Tizen still a contender
Summary: Mobile contenders such as Ubuntu, Firefox, and Tizen are still in the game, chasing Android and sometimes scoring hardware (preinstallation) deals
THE GROWTH of Android is almost inarguably fantastic (from zero percent to 80% in just a few years), but Android is not the only game in town as far as ‘small’ distributions of */Linux are concerned. Sailfish OS, which comes from Nokia (former staff), is looking increasingly mature  and smartphones running this operating system are expected to come out this month . Pessimists don’t think that non-Android Linux tablets can do well , but when it comes to smartphones there are several challengers and they include Ubuntu, Firefox, and Tizen.
Samsung, a leading user of Android, actually uses Tizen for cameras [4-6] — not smartphones  — leaving the ‘alternative’ smartphones field (Linux-based but not Android) open for MeeGo refugee from Nokia/Jolla. It is worth noting that many of these systems are inter-connected in the code sense, and not just owing to Linux. Since they are abundantly free/libre, there is room for sharing. Modularity in smartphones  goes a long way in ensuring innovation. In a sense, this involves as much collaboration as competition. Apple can’t compete with that. █
Related/contextual items from the news:
…we have found out about the mapping system on Sailfish OS made by the Swedish company called Appello based on HERE maps material.
Finnish startup Jolla has revealed when the first batch of its Sailfish OS–based smartphones will be available to customers, along with new information about what software will be on offer when the devices ship.
On Thursday, the company announced via Twitter that the handsets will go on sale in Finland first, thanks to Jolla’s partnership with local carrier DNA. The devices will hit retail shelves in Helsinki on November 27, with a price tag of €399.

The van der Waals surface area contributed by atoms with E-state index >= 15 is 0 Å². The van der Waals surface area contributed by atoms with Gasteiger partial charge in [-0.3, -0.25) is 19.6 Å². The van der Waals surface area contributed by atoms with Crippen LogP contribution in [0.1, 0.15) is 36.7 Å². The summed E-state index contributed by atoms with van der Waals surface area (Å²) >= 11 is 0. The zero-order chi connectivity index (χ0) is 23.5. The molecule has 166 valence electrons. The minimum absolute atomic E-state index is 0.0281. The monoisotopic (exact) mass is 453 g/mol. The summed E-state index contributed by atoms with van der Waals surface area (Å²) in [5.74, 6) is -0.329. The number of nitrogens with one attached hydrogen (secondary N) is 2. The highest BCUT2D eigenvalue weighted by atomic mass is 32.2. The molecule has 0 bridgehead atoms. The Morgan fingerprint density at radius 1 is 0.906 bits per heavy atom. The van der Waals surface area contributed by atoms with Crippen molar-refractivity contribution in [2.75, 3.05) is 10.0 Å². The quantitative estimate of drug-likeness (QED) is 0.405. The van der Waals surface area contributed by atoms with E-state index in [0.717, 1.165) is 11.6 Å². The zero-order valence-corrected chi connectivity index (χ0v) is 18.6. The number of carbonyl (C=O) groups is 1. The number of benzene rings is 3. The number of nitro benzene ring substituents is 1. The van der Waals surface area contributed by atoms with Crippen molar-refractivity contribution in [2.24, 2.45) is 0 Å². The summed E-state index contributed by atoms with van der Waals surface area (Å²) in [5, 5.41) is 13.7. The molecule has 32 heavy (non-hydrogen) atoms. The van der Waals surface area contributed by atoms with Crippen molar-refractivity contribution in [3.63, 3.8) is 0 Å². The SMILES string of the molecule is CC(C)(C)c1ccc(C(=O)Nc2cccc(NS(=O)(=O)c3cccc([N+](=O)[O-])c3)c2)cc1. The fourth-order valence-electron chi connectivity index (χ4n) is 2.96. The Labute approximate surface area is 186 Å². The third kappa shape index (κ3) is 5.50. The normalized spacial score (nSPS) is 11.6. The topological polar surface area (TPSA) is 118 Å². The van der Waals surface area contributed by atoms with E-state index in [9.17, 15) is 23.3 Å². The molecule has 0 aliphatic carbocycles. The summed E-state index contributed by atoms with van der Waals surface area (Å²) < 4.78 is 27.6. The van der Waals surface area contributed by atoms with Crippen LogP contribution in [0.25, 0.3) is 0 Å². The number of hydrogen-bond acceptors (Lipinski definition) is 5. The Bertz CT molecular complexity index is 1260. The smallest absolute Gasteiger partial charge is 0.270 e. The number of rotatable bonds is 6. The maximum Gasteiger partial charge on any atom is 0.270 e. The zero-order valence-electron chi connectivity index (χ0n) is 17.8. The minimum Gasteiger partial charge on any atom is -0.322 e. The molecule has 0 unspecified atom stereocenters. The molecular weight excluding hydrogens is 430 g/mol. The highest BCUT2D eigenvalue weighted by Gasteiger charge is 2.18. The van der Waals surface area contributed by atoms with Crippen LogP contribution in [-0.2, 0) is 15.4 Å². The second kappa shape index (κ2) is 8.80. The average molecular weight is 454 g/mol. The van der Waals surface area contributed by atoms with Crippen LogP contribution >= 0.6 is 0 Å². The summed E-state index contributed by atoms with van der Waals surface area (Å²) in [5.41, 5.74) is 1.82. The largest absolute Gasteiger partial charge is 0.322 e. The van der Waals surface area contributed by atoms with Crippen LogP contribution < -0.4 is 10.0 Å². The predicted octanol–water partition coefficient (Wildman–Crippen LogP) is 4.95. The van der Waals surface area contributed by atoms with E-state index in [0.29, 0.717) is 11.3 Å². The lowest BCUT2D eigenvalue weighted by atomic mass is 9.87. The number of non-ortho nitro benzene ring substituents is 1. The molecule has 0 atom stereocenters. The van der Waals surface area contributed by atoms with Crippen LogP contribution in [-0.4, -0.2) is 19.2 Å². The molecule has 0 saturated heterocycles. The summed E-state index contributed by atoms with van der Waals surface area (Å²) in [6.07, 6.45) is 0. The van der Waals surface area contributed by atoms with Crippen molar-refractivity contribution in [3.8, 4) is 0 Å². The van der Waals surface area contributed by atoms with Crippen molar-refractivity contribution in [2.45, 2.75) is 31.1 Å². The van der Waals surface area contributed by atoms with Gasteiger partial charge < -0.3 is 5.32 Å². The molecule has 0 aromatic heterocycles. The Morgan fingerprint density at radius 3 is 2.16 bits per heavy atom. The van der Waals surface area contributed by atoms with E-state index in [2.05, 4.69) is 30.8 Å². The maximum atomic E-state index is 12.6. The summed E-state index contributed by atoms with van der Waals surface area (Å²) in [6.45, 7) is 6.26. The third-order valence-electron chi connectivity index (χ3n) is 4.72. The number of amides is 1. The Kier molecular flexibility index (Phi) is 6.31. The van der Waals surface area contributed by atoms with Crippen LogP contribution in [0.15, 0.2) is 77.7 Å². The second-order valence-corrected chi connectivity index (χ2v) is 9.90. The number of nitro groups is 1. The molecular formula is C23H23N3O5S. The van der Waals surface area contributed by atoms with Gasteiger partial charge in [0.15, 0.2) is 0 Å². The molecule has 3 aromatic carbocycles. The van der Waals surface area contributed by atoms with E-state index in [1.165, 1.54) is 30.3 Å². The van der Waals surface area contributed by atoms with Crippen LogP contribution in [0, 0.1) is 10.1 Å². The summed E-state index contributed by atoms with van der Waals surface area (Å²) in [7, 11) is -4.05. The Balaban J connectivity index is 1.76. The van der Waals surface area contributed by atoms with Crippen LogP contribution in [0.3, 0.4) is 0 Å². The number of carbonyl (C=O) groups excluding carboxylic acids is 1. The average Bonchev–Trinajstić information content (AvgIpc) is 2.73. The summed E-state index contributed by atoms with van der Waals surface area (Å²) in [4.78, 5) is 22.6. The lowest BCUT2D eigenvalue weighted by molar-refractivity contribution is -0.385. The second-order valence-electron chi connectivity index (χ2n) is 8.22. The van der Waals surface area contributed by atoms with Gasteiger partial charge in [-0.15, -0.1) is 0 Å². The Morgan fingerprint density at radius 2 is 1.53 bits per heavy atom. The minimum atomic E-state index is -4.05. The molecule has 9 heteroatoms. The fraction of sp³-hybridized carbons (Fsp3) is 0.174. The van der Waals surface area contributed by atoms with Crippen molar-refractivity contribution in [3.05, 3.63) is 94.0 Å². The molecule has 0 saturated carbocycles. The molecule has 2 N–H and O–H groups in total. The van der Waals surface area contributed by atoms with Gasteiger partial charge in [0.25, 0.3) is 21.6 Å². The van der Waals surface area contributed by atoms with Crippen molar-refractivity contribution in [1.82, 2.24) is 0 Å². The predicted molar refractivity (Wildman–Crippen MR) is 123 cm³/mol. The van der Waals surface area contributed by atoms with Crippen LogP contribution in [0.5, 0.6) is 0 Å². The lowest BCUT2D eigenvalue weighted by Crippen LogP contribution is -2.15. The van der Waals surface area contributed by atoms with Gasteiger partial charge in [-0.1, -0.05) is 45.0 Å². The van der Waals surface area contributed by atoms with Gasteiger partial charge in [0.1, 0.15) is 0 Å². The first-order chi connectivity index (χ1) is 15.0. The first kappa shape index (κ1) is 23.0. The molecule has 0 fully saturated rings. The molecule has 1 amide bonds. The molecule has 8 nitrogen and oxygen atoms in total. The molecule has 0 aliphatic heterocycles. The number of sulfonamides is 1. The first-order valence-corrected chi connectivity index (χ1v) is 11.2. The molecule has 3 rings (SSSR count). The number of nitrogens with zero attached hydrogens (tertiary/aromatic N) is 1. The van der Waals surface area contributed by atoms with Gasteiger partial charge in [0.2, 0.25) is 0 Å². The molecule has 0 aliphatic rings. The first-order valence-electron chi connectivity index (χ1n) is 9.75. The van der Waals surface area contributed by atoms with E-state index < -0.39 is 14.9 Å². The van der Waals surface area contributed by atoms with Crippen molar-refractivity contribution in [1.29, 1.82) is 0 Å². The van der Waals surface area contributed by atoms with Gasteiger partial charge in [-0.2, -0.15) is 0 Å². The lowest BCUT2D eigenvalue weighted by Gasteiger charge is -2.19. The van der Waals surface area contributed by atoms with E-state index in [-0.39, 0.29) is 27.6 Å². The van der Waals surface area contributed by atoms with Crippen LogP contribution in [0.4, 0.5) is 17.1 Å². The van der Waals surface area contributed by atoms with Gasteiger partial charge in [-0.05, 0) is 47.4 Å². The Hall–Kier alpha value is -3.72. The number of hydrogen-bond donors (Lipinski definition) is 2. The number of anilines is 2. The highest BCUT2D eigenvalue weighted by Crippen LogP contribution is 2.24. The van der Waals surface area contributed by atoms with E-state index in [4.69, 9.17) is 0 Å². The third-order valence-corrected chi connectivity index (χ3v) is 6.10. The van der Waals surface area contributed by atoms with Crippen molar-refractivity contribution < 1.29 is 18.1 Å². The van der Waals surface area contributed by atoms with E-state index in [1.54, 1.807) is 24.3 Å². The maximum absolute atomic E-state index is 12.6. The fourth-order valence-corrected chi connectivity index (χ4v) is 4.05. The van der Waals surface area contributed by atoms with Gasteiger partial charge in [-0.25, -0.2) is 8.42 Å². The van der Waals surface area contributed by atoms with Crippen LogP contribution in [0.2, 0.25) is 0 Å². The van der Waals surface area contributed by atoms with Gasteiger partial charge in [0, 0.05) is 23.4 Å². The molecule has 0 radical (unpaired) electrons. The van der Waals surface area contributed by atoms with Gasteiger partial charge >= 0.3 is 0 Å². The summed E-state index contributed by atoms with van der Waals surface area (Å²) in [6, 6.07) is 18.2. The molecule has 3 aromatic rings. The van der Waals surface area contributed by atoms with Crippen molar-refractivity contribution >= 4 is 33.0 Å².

Canonical with their Ubuntu Touch initiative isn’t the only project that’s failed to deliver as of yet with a successful non-Android Linux tablet.
While there’s arguably still hope left for Ubuntu Touch to become a commercial success, there’s been more Linux tablet projects that have faded away.
There was Tizen news aplenty at the Tizen Developer Summit including a Tizen 2.2.1 release, new details on Tizen 3.0, a Tizen-based Samsung NX300M camera, and an upcoming Tizen Mobile Lite version for low-end phones. Yet, there was no sign of the Tizen phone, and a Samsung executive was quoted as saying that the first Tizen phone would be delayed until 2014.
While lawyers pettifog their patent arguments in the Apple-Samsung World Series, the South Korean has been quietly recruiting partners and developers to Tizen, and has launched its first Tizen-based product – a camera, not a phone.
While the South Korean company is acting as evangelist-in-chief for the Tizen operating system, the project itself has a couple of years of history behind it, having been established in 2011 by the Linux Foundation.
It’s been a bit of a slog: back in May, the project still expected its first smartphones to land by the end of this year, something that’s proved unachievable.
Tizen is a fresh new project, but it has roots in several pre-existing platforms including the distributions Moblin, MeeGo and LiMo. According to the Tizen Association, “The mobile marketplace has undergone extensive change over the past few years. New platforms have emerged, new revenue models have been enabled, and innovations continue to emerge rapidly from all corners of the industry. Tizen is an open-source solution that provides an innovative platform offering a high level of flexibility in service selection and deployment.”
Modularity in smartphones could “go a long way to overcoming whatever inflexibility is left in the system of small, cheap computers,” blogger Robert Pogson suggested. “Rather than just tweaking software, the end user or retailer can mix and match bits of the hardware, too.